Cross-Sectional Versus Longitudinal Evaluation of Bone Loss in Men and Women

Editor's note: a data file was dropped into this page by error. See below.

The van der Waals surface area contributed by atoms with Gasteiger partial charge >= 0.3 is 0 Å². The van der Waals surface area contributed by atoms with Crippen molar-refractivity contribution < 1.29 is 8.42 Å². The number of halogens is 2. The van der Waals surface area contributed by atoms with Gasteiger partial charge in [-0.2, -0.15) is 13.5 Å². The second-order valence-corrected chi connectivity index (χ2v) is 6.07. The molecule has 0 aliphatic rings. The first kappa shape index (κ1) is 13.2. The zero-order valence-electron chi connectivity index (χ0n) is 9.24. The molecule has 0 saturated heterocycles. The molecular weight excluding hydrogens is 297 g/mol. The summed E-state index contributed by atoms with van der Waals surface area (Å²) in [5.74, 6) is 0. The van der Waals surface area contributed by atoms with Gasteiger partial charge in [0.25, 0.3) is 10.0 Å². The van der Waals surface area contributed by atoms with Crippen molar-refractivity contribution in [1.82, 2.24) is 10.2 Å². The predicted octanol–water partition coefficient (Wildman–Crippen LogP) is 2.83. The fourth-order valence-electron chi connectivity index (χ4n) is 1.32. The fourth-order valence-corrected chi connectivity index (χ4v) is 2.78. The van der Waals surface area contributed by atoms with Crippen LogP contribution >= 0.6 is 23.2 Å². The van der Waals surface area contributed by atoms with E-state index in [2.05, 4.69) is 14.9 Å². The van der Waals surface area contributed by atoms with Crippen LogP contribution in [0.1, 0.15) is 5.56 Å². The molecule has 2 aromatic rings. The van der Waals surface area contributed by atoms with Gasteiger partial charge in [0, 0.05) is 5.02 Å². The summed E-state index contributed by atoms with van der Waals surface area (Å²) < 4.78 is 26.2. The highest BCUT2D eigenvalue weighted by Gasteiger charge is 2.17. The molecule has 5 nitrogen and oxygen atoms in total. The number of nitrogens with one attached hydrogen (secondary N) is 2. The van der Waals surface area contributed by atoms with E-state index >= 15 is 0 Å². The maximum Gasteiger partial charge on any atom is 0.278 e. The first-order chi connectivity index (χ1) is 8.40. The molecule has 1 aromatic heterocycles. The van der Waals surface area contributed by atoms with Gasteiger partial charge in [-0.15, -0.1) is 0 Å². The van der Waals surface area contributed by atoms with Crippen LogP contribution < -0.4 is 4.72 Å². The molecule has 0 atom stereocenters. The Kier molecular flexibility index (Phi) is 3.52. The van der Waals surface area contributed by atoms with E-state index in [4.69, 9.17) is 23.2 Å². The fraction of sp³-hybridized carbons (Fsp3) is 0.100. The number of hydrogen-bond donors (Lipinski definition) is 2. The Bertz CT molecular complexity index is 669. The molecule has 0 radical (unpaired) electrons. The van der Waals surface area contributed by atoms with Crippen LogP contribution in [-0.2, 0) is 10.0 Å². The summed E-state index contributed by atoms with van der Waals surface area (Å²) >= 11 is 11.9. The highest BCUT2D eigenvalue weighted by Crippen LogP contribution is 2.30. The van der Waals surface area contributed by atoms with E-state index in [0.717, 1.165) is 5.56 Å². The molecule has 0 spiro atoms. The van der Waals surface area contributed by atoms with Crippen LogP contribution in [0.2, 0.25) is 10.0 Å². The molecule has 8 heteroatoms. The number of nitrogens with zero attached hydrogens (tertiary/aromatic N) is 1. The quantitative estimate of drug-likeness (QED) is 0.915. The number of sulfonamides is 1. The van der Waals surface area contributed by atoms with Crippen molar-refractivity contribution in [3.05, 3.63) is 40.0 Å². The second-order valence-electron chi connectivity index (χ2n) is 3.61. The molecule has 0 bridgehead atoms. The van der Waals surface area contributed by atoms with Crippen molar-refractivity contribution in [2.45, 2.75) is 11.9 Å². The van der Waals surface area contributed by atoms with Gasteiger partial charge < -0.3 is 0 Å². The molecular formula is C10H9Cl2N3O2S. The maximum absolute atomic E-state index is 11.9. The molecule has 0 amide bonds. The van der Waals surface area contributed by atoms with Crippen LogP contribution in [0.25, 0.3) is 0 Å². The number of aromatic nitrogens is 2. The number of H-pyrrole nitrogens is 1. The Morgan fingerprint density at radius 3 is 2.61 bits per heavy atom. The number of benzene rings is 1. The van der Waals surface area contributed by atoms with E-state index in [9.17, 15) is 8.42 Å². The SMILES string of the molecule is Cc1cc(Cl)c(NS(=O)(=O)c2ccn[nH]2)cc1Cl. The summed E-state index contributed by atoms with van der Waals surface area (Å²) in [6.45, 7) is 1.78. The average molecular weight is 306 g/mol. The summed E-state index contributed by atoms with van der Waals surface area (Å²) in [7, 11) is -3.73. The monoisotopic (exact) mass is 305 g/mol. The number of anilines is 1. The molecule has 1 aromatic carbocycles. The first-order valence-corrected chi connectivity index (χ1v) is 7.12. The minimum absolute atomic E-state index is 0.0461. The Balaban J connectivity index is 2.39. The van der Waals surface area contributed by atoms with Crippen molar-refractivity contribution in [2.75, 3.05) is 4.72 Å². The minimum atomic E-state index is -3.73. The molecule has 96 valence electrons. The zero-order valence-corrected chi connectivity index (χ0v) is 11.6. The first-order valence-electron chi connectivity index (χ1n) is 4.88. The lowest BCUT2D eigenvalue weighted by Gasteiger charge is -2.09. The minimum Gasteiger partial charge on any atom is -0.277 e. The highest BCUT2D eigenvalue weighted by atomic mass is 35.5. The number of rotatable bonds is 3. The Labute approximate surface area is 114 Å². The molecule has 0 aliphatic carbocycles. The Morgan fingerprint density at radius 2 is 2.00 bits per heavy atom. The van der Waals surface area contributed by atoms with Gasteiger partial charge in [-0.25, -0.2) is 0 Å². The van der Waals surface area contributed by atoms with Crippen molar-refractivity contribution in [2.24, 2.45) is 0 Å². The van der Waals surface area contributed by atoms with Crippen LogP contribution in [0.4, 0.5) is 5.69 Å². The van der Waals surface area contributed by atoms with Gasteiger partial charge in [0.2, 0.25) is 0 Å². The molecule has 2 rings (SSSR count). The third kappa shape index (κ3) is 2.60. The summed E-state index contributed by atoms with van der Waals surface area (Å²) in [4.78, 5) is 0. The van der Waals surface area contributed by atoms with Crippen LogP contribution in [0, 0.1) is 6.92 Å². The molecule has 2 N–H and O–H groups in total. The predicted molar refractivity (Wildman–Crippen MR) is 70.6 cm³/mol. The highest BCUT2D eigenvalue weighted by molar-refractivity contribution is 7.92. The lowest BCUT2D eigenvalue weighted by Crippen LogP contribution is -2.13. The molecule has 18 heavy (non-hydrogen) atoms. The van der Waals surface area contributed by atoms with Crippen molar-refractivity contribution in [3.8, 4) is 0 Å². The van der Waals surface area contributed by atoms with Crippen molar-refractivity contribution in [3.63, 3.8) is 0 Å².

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We evaluated age- and sex-specific differences in bone density at a variety of skeletal sites in a population-based sample of 348 men (age 22–90 years) and 351 women (age 21–93 years) by dual-energy X-ray absorptiometry. Several patterns of age-related bone loss were observed, but adjustments for height (or, where possible, calculation of bone mineral apparent density) dampened the apparent rate of bone loss from most skeletal sites as judged from cross-sectional measurements at baseline. Cross-sectional data also overestimated the rate of bone loss observed longitudinally over 4 years at many sites, particularly the hip and spine; conversely, in some forearm regions, cross-sectional rates of loss underestimated the bone loss seen prospectively. Longitudinal rates of bone loss were generally greater among individuals age 70 years or older compared with younger men and women, but some of the latter effect was due to a greater proportion of younger women on hormone replacement therapy, whose rate of bone loss was generally less. These observations highlight the limitations of cross-sectional data for defining the patterns of bone loss over life at different skeletal sites.
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